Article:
Put pressure on the United States to increase oil and natural gas production and the burden mainly falls on unconventional resources. Will operators be up to the challenge?
Near-term projections call for U.S. oil output to grow by 1 million barrels per day. A difficult operating environment will make that increase a struggle, but the very nature of unconventionals offers cause for optimism.
Production Challenges Abound
For U.S. and Canadian operators, current challenges include economic restrictions, supply chain and oilfield service problems, manpower shortages and infrastructure limitations, according to Al Salazar, vice president of intelligence at software and research firm Enverus in Austin.
“U.S./Canadian unconventionals are constrained by producer discipline and supply chain/OFS issues. Consensus expectations are that Lower 48 oil-supply growth on an exit-to-exit basis will be about 1 MMb/d for both ’22 and ’23 – about 80 percent of that growth comes from the Permian,” Salazar noted.
“Currently, Russian oil that has been self-sanctioned, untradeable or shut-in is estimated to reach around 3 MMb/d this summer. This supply shock outweighs possible near-term U.S. and OPEC supply responses, meaning that prices will have to rise and demand be rationed for the market to come back into balance,” he said.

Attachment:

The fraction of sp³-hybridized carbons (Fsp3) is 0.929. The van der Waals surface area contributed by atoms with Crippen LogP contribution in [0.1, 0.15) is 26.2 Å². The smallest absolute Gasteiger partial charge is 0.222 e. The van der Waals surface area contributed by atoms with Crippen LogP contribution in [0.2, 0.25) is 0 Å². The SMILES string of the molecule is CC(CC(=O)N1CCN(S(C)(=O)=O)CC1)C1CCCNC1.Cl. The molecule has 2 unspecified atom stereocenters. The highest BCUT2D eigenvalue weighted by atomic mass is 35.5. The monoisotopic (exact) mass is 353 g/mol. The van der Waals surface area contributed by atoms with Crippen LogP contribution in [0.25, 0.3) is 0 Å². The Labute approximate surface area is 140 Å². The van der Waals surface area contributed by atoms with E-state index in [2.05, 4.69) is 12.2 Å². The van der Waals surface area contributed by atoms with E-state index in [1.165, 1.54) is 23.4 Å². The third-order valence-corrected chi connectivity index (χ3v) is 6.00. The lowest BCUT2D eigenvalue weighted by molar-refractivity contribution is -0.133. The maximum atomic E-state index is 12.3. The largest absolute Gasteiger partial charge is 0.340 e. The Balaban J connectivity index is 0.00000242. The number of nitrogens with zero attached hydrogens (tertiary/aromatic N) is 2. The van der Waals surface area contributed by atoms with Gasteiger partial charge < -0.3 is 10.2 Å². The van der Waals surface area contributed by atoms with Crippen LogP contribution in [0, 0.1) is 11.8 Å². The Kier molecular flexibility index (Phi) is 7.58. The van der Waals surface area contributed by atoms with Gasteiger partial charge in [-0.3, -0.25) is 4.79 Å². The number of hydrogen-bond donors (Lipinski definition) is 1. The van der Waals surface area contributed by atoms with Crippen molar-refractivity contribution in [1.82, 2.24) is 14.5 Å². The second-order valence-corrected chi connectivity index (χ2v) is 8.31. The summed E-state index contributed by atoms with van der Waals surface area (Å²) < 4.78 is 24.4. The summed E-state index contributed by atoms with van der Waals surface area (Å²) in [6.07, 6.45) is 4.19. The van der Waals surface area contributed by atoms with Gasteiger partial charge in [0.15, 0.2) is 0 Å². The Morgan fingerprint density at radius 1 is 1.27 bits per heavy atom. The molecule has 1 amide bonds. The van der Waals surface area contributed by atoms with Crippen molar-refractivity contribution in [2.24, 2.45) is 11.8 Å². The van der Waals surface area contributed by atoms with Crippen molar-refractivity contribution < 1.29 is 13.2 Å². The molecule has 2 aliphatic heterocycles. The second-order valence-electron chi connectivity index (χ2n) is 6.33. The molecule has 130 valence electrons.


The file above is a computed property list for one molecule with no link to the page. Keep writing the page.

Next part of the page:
Salazar will present an overview of global energy, geopolitics and key signposts for unconventional producers at the Unconventional Resources Technology Conference in Houston, at the topical breakfast “State of the Union for Unconventionals – Impact to Global Energy Markets” on June 22.
Today, American independents’ litany of “drill, drill, drill!” and “produce, produce, produce!” has shifted to “production with profitability.” The industry goal now is almost “profit by any means” – so costs have to be minimized, at a time when most costs have increased sharply.